Karzai disses US, almost gets assassinated

Afghanistan’s President Hamid Karzai strongly criticized the US and British conduct of the war April 25, insisting in an interview that his government be given the lead in policy decisions. He reiterated claims that Afghan villagers were bearing the brunt of US-led attacks, while the Taliban/al-Qaeda were actually based across the border in US ally Pakistan. (NYT, April 26) Two days later, Karzai narrowly escaped death when assailants opened fire on his entourage in an Afghan National Day parade, celebrating 16 years since the overthrow of the country’s Soviet-backed rule. Three people were killed and some 10 injured in the attack. An MP and a 10-year-old child were among the dead, officials said. Some of the assailants have been arrested, according to authorities. (BBC, April 28; Press TV, Iran, April 27)

Are we paranoid to see a possible connection here…?

See our last post on Afghanistan.

  1. Afghanistan: paranoia vindicated
    From the NYT, April 29:

    KABUL — President Hamid Karzai had been warned that an attack was being planned on a military parade Sunday, Afghanistan’s intelligence chief told Parliament on Tuesday.

    The head of the National Security Directorate, Amrullah Saleh, bowed his head before Parliament and said there had been negligence among the presidential guard and his own intelligence service and possible complicity among the police, which allowed the gunmen to fire at the parade stands from a hotel room, killing 3 people and wounding 11…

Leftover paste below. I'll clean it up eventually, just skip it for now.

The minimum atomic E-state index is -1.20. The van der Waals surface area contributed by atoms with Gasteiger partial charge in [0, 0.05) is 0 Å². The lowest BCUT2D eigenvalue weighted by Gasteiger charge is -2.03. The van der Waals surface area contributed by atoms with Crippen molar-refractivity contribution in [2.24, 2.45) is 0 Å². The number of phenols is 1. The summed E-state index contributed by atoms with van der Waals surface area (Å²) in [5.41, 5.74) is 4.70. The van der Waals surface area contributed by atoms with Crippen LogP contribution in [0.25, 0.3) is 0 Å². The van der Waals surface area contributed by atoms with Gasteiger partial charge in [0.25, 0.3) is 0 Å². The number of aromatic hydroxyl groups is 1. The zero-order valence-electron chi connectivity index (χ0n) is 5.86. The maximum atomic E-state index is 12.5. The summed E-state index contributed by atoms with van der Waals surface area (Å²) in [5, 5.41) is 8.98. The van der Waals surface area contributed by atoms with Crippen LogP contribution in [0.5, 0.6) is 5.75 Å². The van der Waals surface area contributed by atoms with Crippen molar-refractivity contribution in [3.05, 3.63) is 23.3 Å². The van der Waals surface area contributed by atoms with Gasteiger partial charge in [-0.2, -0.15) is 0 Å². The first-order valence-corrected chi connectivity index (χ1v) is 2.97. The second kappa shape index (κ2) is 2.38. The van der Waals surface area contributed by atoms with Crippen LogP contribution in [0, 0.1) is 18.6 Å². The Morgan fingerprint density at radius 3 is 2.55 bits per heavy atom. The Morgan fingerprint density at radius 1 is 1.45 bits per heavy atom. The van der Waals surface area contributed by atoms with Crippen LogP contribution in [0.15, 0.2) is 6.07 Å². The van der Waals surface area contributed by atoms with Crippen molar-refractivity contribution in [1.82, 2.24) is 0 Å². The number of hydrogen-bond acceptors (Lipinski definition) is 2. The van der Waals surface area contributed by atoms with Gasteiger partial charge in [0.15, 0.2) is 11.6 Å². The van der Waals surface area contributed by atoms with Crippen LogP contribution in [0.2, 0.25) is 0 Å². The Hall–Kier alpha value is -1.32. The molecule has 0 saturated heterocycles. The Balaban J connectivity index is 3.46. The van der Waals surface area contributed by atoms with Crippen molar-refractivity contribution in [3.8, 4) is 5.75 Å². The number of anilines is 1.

While the parliamentary session was under way, reports came in of a coordinated suicide bomb and gun attack in eastern Afghanistan on Tuesday morning in which 19 people were killed and 41 wounded. Among the dead were 12 police officers and seven civilians, including the district administrator and police chief of Khogiani district, officials said.

    Saleh, Defense Minister Rahim Wardak and Interior Minister Zarar Ahmad Muqbil narrowly escaped losing their jobs after the daylong session of Parliament, during which parliamentarians criticized them, the government, and even the president himself.